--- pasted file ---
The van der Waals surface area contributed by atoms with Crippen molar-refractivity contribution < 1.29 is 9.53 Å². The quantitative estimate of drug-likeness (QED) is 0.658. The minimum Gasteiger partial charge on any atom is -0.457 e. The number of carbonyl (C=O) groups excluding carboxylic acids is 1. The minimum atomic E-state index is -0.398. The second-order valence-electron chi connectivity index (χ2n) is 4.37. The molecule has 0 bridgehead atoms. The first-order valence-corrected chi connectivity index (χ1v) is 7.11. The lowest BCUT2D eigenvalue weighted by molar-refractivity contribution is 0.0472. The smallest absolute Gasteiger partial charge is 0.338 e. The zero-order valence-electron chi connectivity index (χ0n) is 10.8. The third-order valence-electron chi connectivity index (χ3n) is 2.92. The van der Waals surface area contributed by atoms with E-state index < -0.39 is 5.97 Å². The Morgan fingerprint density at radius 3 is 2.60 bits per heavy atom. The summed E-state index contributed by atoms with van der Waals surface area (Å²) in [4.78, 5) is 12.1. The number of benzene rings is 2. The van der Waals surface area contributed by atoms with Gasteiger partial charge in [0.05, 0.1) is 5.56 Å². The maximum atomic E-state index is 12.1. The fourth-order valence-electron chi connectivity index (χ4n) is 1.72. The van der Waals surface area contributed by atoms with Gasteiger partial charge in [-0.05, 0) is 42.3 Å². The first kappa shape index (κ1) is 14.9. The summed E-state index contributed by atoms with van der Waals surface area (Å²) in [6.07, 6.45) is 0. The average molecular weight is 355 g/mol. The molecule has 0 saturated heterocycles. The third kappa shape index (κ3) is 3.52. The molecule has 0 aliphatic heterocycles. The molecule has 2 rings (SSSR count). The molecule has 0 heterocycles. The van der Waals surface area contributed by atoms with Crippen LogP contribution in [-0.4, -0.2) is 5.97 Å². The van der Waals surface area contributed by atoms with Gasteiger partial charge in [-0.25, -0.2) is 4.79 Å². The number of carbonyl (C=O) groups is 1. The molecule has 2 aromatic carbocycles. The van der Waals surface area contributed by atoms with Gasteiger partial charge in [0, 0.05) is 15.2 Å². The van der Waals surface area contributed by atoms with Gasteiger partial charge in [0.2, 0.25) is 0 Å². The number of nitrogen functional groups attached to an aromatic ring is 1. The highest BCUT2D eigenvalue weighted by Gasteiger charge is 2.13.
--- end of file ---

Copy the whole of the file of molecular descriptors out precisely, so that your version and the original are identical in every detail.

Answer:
The van der Waals surface area contributed by atoms with Crippen molar-refractivity contribution < 1.29 is 9.53 Å². The quantitative estimate of drug-likeness (QED) is 0.658. The minimum Gasteiger partial charge on any atom is -0.457 e. The number of carbonyl (C=O) groups excluding carboxylic acids is 1. The minimum atomic E-state index is -0.398. The second-order valence-electron chi connectivity index (χ2n) is 4.37. The molecule has 0 bridgehead atoms. The first-order valence-corrected chi connectivity index (χ1v) is 7.11. The lowest BCUT2D eigenvalue weighted by molar-refractivity contribution is 0.0472. The smallest absolute Gasteiger partial charge is 0.338 e. The zero-order valence-electron chi connectivity index (χ0n) is 10.8. The third-order valence-electron chi connectivity index (χ3n) is 2.92. The van der Waals surface area contributed by atoms with E-state index < -0.39 is 5.97 Å². The Morgan fingerprint density at radius 3 is 2.60 bits per heavy atom. The summed E-state index contributed by atoms with van der Waals surface area (Å²) in [4.78, 5) is 12.1. The number of benzene rings is 2. The van der Waals surface area contributed by atoms with Gasteiger partial charge in [0.05, 0.1) is 5.56 Å². The maximum atomic E-state index is 12.1. The fourth-order valence-electron chi connectivity index (χ4n) is 1.72. The van der Waals surface area contributed by atoms with Gasteiger partial charge in [-0.05, 0) is 42.3 Å². The first kappa shape index (κ1) is 14.9. The summed E-state index contributed by atoms with van der Waals surface area (Å²) in [6.07, 6.45) is 0. The average molecular weight is 355 g/mol. The molecule has 0 saturated heterocycles. The third kappa shape index (κ3) is 3.52. The molecule has 0 aliphatic heterocycles. The molecule has 2 rings (SSSR count). The molecule has 0 heterocycles. The van der Waals surface area contributed by atoms with Crippen LogP contribution in [-0.4, -0.2) is 5.97 Å². The van der Waals surface area contributed by atoms with Gasteiger partial charge in [-0.25, -0.2) is 4.79 Å². The number of carbonyl (C=O) groups is 1. The molecule has 2 aromatic carbocycles. The van der Waals surface area contributed by atoms with Gasteiger partial charge in [0, 0.05) is 15.2 Å². The van der Waals surface area contributed by atoms with Gasteiger partial charge in [0.2, 0.25) is 0 Å². The number of nitrogen functional groups attached to an aromatic ring is 1. The highest BCUT2D eigenvalue weighted by Gasteiger charge is 2.13.